Dr. Caligari is a traveling sideshow artist whose show is built around Cesare the Somnambulist. Cesare has been asleep for 23 years, yet can answer any question posed to him. When one character asks him, "When will I die?" you can't help but go "uh oh."
At night Caligari sends Cesare on murderous errands, and our narrator/hero Francis sets about figuring out who is behind the killing. What follows is a series of plans and counter-plans, as well as bizarre and shocking revelations about what is really going on.
For a movie 80 years old, The Cabinet of Dr. Caligari still works remarkably well. The sets that director Robert Wiene uses to enliven the production are the very definition of expressionistic, and their influence can be seen in the works of filmmakers even today, notably Tim Burton. Cesare is the model for practically every mute movie fiend that would menace women for the next eight decades. If you want to see the roots of movie horror, you need look no further.
Being an extremely old movie, you can't expect much. The print used is dirty and blotchy, with occasional damage. Still, the image is fairly sharp, and the tinting looks good.
There is a black, semitransparent horizontal line that runs through parts of the film, starting with the scene where Caligari first presents Cesare to the fair. This line, about 9/10ths of the way up the screen, must be a flaw in the original elements because 16mm prints of the film I've seen usually crop the top of the screen off at this line. All in all, leaving the line in is preferable, because the cropped versions badly throw the film's compositions off.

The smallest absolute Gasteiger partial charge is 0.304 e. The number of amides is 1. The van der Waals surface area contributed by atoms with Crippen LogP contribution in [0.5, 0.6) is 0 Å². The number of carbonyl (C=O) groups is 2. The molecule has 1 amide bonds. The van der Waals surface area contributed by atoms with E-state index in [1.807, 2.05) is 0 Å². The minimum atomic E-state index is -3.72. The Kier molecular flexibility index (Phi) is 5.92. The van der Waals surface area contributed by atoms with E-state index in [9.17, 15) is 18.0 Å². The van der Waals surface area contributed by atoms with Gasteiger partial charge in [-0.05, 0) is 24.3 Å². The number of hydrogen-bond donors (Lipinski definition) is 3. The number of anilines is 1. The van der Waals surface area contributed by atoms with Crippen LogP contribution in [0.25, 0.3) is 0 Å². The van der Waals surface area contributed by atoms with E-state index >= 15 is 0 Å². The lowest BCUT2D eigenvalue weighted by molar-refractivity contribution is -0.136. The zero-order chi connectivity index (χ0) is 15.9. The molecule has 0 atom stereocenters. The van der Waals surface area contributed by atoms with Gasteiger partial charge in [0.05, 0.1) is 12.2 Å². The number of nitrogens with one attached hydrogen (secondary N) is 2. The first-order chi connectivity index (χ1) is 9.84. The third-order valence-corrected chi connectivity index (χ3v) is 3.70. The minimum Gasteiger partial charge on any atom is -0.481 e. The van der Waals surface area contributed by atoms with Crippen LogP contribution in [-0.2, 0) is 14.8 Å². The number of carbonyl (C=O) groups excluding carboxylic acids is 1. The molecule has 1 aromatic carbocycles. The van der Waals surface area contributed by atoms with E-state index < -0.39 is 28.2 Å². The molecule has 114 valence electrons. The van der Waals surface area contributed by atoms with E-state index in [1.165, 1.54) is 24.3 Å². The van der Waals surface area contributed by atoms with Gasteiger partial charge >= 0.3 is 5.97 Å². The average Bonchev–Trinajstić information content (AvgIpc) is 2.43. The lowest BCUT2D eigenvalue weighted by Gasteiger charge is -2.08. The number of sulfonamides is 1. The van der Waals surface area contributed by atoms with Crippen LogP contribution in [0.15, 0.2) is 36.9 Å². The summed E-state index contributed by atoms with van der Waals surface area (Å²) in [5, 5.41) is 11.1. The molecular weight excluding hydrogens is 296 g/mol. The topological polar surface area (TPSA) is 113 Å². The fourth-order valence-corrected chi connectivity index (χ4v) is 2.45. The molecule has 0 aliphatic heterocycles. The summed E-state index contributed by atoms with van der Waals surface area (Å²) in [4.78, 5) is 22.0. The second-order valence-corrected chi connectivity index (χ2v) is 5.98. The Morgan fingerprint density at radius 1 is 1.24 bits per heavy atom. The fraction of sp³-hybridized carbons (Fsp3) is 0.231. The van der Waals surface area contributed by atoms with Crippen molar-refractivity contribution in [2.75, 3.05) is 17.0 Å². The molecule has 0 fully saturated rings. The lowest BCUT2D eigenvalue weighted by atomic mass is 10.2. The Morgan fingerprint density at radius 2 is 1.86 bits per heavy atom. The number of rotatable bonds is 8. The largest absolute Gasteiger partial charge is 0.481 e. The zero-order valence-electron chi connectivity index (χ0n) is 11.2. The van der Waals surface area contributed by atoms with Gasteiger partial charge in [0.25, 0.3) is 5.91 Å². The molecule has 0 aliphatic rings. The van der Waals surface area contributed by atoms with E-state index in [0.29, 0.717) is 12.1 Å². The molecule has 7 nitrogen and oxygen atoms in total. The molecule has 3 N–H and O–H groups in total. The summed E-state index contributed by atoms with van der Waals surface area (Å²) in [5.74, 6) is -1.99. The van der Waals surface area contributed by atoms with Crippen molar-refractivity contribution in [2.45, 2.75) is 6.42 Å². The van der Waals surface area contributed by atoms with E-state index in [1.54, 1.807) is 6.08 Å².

Being a silent movie, the only sound is a
score recorded in modern times. The score is rather conventional, and
does not call attention to itself.
The big feature here is an audio commentary by Mike Budd. The commentary is rather dry, and is devoted almost entirely the artistic merits and techniques of the film. Don't expect many interesting stories about the making of this film, but get ready for theories about how Caligari foresees Hitler!
There is also a small collection of photos,
including the theater where the film premiered and reproductions of
some of the original publicity materials for the film. There is also
another short film called Genuine: A Tale of a Vampire. Apparently only
excerpts from the complete film are included. No context is given on
the disc for why this film is included, but it is directed by Robert
Wiene and features some Caligari-esque sets.
Scott Hamilton, 12/13/00